Okay, first — free wi-fi. Who doesn’t love free wi-fi? It’s free, it’s wireless, and it’s…I don’t know. Something that begins with fi. Fizzy, maybe. Doesn’t matter. It’s free and you can connect to the Intertubes, and that’s what counts.
Second, there’s a coffee shop that also serves an Italian soda, which is a lot like an egg cream. It’s not an egg cream; I’m confident they don’t use U-bet Chocolate Flavor Syrup, which is absolutely essential in the making of an egg cream. But considering this is the Midwest, it’s close enough. The basics are there: seltzer, milk or cream, flavored syrup in a chilled glass. It’s light and cool and refreshing, which is what you want in the summer. They serve coffee as well, of course.
Finally, there are three floors filled with stuff salvaged from hither and yon. Not just hither, mind you, and not just yon — hither AND yon. Chicago, St. Louis, New York, London — you get the idea. Hither. Yon.
So, to recap: free wi-fi, Italian soda (almost an egg cream) and coffee, architectural salvage. All in the same old warehouse building. It’s called West End Salvage and Coffee Shop. It’s located directly beside the 9th Street viaduct and three blocks from the County Jail. I love this place.
They don’t mind if folks just wander around and look at stuff. Hell, they encourage folks to just wander around and look at stuff. “Hey folks,” they say, “go wander around. Look at stuff.” And that’s exactly what folks do. The place is sort of a combination of a maze and a warren, so you often hear the voices of folks you can’t see, saying things like “Ooh, look at that” or “What the hell is that thing?” or “I want that — I don’t know what it is or what it does, but I want it.”
I’ve said each of those things myself.
It’s the sort of building where you step around a massive wooden cupboard and find a stereopticon sitting on a beat-up old printer’s cabinet. Or an un-restored organ standing beside a plastic double-sink, near a crate containing a collection of large metal gears. If you’re ever in need of a tin box, this place has several dozens in sizes ranging from tiny enough to fit a pair of earrings to enormous enough to bury a rhinoceros. And chairs, lawdy these people have chairs. And mirrors. All over the fucking place, chairs and mirrors. And tables. And and and.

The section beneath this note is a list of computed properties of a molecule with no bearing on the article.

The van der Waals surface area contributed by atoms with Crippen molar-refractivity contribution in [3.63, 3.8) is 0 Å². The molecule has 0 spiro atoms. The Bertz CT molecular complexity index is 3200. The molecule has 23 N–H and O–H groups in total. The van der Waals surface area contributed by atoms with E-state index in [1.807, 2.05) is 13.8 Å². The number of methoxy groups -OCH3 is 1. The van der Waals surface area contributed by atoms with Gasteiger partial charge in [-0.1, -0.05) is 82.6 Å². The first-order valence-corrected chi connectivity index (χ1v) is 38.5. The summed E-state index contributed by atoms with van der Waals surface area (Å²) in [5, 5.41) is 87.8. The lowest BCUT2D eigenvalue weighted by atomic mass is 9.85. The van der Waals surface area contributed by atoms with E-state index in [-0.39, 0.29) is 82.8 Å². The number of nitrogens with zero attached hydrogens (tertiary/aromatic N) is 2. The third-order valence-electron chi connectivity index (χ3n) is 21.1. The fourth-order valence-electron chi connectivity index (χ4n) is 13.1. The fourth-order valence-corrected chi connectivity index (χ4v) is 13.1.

All those mirrors can be startling. You’re always catching reflections out of the corner of your eye. Your own reflection, the reflections of other people. And since the mirrors are often semi-hidden behind other stuff, those reflections can be a tad startling. You’re not always expecting to see a face peep out from under a table, or from behind a sign written in the Tibetan alphabet explaining something about goat husbandry.
There are lots of signs here. Hanging on the wall, leaning against an old sofa, standing on tables. Signs for products, instructional signs, place-name signs. Even an old sign written in bad English explaining the rules for prostitutes wanting to do business with the U.S. 8th Army stationed in Korea.
Some of the stuff you see has been refurbished or repurposed. Some of it’s in the process of being refurbished or repurposed (it’s not uncommon to hear the sound of power tools whining). But most of the stuff is just casually strewn about by folks with an intuitive sense of color and aesthetics. You really get the sense that somebody made a deliberate decision to arrange that blue male torso between that pair of old floodlights.
You see that same sense of unhurried thoughtfulness in design almost everywhere in the building. Almost everywhere.
Oh, there are areas where stuff is just gathered higgledy-piggledy, but there are enough instances where the arrangement is so aesthetically pleasing that it can’t be accidental.
At some point you stop saying to yourself “That would be a great photo prop.” At some point you stop asking yourself “If I owned that, where would I put it?” At some point you realize you just want to move into the building.
I’m told that the West End Salvage & Coffee folks have a make-over show on the Home and Garden Television cable channel. You know the type of show I’m talking about. Some folks are bored with their normal old living room and want to turn it into something that’s more representative of who they are as individuals — so they hire somebody to design and furnish a room for them. One of those shows.
I haven’t seen it (though I’m a big fan of HGTV). I haven’t bothered to watch it on account of who cares? I mean, there are dozens of those shows, and West End Salvage is much too cool to be wasted on that stuff. They ought to be doing shows on the stuff they salvage — where it came from, who made it, why the salvage job has become necessary, what the salvaged thing does, and what eventually happens to it.
I don’t know about you, but I’d definitely watch a show that told me the general history of stereopticons, and where this one was made, and by whom, and who originally bought it, and who’d buy it now, and what they intended to do with it. That would be SO much more interesting to watch than seeing some folks have their dining room re-done.
On the other hand, if they did a really cool show then maybe West End Salvage and Coffee would be overrun by tourists. So maybe it’s for the best. Because, c’mon — free wi-fi, something sorta kinda close to an egg cream from the coffee shop, and floors of architectural salvage? Who wants to fuck that up by having hordes of fat-walleted HGTV fanboys and girls cluttering up the place? Not me.